15 April is the average last frost date around here. Just once in the 21+ years we've lived here has the last frost gone past that. So it was particularly surprising to see a butterfly in the yard on Saturday. It was feeding on the dandelion blooms which aren't among the endangered species in my neighborhood.
We did miss the system that delivered the tornadoes this past weekend. There was about 3/4" of rainfall but nothing of note, especially in comparison to what happened in Oklahoma that same day. It will happen close to home someday but I'm in no hurry to see a tornado up close and personal. Despite the attention paid to tornadoes by the press, not everyone out here in Kansas will see one in their lifetime. For the most part, they're buried in the fury of our rather exciting and vivid thunderstorms. The majority of us here in Kansas do experience heavy hailstorms that cause damage to cars parked outside and roofs on our houses. My present car has been dinged heavily by hail twice in the past twelve years and my previous car went to the body shop once. I can do without ever experiencing that for the rest of my days.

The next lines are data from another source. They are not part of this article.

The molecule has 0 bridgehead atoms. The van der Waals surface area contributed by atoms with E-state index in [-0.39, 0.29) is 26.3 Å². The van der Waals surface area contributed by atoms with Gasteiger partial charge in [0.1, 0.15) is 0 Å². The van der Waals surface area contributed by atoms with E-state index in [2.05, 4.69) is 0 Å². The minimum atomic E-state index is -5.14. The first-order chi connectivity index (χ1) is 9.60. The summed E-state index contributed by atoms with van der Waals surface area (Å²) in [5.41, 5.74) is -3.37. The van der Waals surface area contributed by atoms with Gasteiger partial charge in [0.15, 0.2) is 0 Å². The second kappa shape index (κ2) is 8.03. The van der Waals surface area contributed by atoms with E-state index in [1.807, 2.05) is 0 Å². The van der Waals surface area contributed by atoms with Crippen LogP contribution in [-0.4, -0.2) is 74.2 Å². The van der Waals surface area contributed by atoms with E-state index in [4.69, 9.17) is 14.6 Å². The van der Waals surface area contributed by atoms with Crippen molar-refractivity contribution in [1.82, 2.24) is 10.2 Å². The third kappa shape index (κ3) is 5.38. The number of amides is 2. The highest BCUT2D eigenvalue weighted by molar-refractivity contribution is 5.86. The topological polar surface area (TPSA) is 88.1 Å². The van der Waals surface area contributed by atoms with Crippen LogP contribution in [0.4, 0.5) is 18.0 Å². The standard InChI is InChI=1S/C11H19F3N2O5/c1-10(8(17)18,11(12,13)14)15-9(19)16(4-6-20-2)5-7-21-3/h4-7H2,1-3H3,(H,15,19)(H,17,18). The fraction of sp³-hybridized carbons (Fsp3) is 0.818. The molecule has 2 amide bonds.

I managed to coordinate two of the little gimmicks I've learned about baking better bread this weekend. My slashing still remains a work in progress but I enjoyed the results of this one. It was a combination of soaking the white whole wheat flour for about two hours and a two stage build for the sourdough starter. The WWW is from Norm's Flour, an organic hard winter white wheat flour from Kingman, KS, that is my favorite WWW due to its sweet flavor and excellent baking qualities. Two stage sour builds are a PITA due to the need to build a small initial stage that takes as much work as a larger build. Perhaps the nuisance value only matters when you build for a single loaf. This starter used KAF AP and some Hodgson's Rye. The first stage developed at about the usual rate for OCT-APR but the second got rolling much faster despite being kept in the basement. As a sidenote, my starter will pick up speed in doubling and tripling volume in May and during JUN-mid SEPT, it roars. Part due to temperature and I suspect part due to it's makeup. After all, it is a living organism.
Back in the real world, the loaf was a standard 1-2-3 loaf procedure that turned out to be light in feel. The crumb wasn't quite as open with lots of holes but it wasn't dense, with a sweet flavor- I only used 1/2 TBS of honey for a 825g loaf before baking, and great oven spring. The pictures will be added in a day or two.
I've already added the soaker thing to my procedure but the two stage build will be for the days I have the scheduling right and ambition to spare.
I'm thinking about making a pesto and chicken sauce to be served with penne and probably pine nuts for Wednesday so I may dig into the dry yeast tomorrow to start something vaguely Italian in the way of bread. If the rain doesn't dampen my attitude, there may be something in the line of a Pugliese loaf for Wednesday night.